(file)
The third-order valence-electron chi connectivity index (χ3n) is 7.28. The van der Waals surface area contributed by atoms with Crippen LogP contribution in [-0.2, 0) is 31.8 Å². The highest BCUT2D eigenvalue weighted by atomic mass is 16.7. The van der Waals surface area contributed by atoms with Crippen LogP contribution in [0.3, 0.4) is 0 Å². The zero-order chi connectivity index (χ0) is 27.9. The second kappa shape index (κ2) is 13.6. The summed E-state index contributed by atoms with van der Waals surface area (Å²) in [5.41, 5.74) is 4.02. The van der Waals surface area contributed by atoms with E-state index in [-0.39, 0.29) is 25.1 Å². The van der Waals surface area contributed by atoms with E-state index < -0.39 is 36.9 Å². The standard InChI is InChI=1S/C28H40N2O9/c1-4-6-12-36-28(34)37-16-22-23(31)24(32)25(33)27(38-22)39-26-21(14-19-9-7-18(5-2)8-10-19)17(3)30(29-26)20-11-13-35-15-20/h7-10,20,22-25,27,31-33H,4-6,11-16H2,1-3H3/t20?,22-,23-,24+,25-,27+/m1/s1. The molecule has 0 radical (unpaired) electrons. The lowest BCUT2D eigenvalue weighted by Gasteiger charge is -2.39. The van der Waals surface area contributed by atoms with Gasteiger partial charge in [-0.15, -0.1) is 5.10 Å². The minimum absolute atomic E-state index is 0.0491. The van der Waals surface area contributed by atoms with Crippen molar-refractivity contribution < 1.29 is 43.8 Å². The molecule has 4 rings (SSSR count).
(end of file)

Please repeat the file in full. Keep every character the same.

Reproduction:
The third-order valence-electron chi connectivity index (χ3n) is 7.28. The van der Waals surface area contributed by atoms with Crippen LogP contribution in [-0.2, 0) is 31.8 Å². The highest BCUT2D eigenvalue weighted by atomic mass is 16.7. The van der Waals surface area contributed by atoms with Crippen LogP contribution in [0.3, 0.4) is 0 Å². The zero-order chi connectivity index (χ0) is 27.9. The second kappa shape index (κ2) is 13.6. The summed E-state index contributed by atoms with van der Waals surface area (Å²) in [5.41, 5.74) is 4.02. The van der Waals surface area contributed by atoms with E-state index in [-0.39, 0.29) is 25.1 Å². The van der Waals surface area contributed by atoms with E-state index < -0.39 is 36.9 Å². The standard InChI is InChI=1S/C28H40N2O9/c1-4-6-12-36-28(34)37-16-22-23(31)24(32)25(33)27(38-22)39-26-21(14-19-9-7-18(5-2)8-10-19)17(3)30(29-26)20-11-13-35-15-20/h7-10,20,22-25,27,31-33H,4-6,11-16H2,1-3H3/t20?,22-,23-,24+,25-,27+/m1/s1. The molecule has 0 radical (unpaired) electrons. The lowest BCUT2D eigenvalue weighted by Gasteiger charge is -2.39. The van der Waals surface area contributed by atoms with Gasteiger partial charge in [-0.15, -0.1) is 5.10 Å². The minimum absolute atomic E-state index is 0.0491. The van der Waals surface area contributed by atoms with Crippen molar-refractivity contribution < 1.29 is 43.8 Å². The molecule has 4 rings (SSSR count).